Teacher Tribute Challenge
To enter the contest, think of a meaningful teacher in your life. It may be someone who taught you in a classroom, or someone from whom you learned in a less formal environment. Write a letter to that teacher and mail it. Finally, post a tribute to that teacher by clicking the leave a reply button above to add a comment. You have until October 31st to enter. A specially-made purchase at Rhinebeck will be awarded in a random prize drawing at the beginning of November. This contest is a joint venture with Dr. Kelly of Ewe University. Check out her podcast for additional ways to enter. Ravelry members can also enter by joining the Yarns at Yin Hoo group and posting to the contest thread.
Today was Day 2 of dyeing fiber. I selected about 100 grams of Shetland from Spinner’s End Farm and another 100 grams of Falkland from Feederbrook Farm. I’d like to see if there’s any difference in how two fibers take on the same natural dye. After enhancing the dye I made last week with the addition of more goldenrod flowers, I formulated a mordant for the fiber. The word mordant comes from the French mordre, meaning “to bite.” So, a mordant helps the fiber absorb the dye when you introduce it.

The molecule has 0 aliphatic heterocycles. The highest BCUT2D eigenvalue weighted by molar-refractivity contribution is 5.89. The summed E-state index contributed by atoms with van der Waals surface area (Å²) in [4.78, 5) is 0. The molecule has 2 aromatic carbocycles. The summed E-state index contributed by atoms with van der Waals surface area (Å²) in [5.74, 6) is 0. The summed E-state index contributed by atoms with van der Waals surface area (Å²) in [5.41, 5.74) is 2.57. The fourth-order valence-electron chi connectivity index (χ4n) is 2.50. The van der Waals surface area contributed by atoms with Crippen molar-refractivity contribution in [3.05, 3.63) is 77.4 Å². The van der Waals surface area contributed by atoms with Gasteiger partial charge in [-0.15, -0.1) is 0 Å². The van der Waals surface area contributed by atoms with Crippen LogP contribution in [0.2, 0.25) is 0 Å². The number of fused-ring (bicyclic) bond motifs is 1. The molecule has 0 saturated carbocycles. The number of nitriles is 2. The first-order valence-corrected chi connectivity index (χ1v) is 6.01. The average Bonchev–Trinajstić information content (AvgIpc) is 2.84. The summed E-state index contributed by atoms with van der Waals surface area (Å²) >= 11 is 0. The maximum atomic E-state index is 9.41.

Following the directions on Echoes of a Dream blog, I used 40 grams of alum and 35 grams of cream of tartar for each 100 grams of fiber. I dissolved each powder into boiling water and created a mordant “bath.” After simmering pre-soaked fiber in the mordant solution for about an hour, I gently smushed most of the liquid out of the fiber and introduced it to the dye. The fiber simmered in its dye bath for about an hour. Here it is, cooling in the dye pot.
A Little Bit of Learning
After mentioning metaphor briefly last week, in a discussion of Clara Parkes’ The Yarn Whisperer: My Unexpected Life in Knitting, I decided to include a little more investigation of metaphor in this episode. My resource is I Is an Other by James Geary.
“I would maintain that thanks are the highest form of thought; and that gratitude is happiness doubled by wonder.” — G. K. Chesterton